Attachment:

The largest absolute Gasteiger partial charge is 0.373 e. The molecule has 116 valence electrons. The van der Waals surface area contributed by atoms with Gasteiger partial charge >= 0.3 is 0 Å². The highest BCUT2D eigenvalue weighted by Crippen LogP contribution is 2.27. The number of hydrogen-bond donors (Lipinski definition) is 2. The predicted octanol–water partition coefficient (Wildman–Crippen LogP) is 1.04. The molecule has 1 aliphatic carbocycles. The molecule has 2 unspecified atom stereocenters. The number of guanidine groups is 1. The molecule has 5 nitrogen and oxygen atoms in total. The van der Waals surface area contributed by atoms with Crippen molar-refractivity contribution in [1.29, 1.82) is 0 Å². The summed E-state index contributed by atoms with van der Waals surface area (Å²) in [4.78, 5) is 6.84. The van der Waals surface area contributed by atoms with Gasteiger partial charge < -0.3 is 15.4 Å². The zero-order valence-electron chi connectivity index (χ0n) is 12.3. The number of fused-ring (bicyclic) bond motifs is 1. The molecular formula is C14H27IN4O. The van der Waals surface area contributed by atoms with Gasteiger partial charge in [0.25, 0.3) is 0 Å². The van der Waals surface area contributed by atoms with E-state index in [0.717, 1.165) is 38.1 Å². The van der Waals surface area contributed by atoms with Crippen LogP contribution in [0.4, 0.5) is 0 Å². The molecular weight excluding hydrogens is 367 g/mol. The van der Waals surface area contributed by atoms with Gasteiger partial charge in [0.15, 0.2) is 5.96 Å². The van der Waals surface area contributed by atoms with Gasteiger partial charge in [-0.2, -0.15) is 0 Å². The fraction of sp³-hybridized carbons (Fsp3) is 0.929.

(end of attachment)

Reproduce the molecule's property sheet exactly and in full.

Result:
The largest absolute Gasteiger partial charge is 0.373 e. The molecule has 116 valence electrons. The van der Waals surface area contributed by atoms with Gasteiger partial charge >= 0.3 is 0 Å². The highest BCUT2D eigenvalue weighted by Crippen LogP contribution is 2.27. The number of hydrogen-bond donors (Lipinski definition) is 2. The predicted octanol–water partition coefficient (Wildman–Crippen LogP) is 1.04. The molecule has 1 aliphatic carbocycles. The molecule has 2 unspecified atom stereocenters. The number of guanidine groups is 1. The molecule has 5 nitrogen and oxygen atoms in total. The van der Waals surface area contributed by atoms with Crippen molar-refractivity contribution in [1.29, 1.82) is 0 Å². The summed E-state index contributed by atoms with van der Waals surface area (Å²) in [4.78, 5) is 6.84. The van der Waals surface area contributed by atoms with Gasteiger partial charge < -0.3 is 15.4 Å². The zero-order valence-electron chi connectivity index (χ0n) is 12.3. The number of fused-ring (bicyclic) bond motifs is 1. The molecular formula is C14H27IN4O. The van der Waals surface area contributed by atoms with Gasteiger partial charge in [0.25, 0.3) is 0 Å². The van der Waals surface area contributed by atoms with E-state index in [0.717, 1.165) is 38.1 Å². The van der Waals surface area contributed by atoms with Crippen LogP contribution in [0.4, 0.5) is 0 Å². The molecular weight excluding hydrogens is 367 g/mol. The van der Waals surface area contributed by atoms with Gasteiger partial charge in [0.15, 0.2) is 5.96 Å². The van der Waals surface area contributed by atoms with Gasteiger partial charge in [-0.2, -0.15) is 0 Å². The fraction of sp³-hybridized carbons (Fsp3) is 0.929.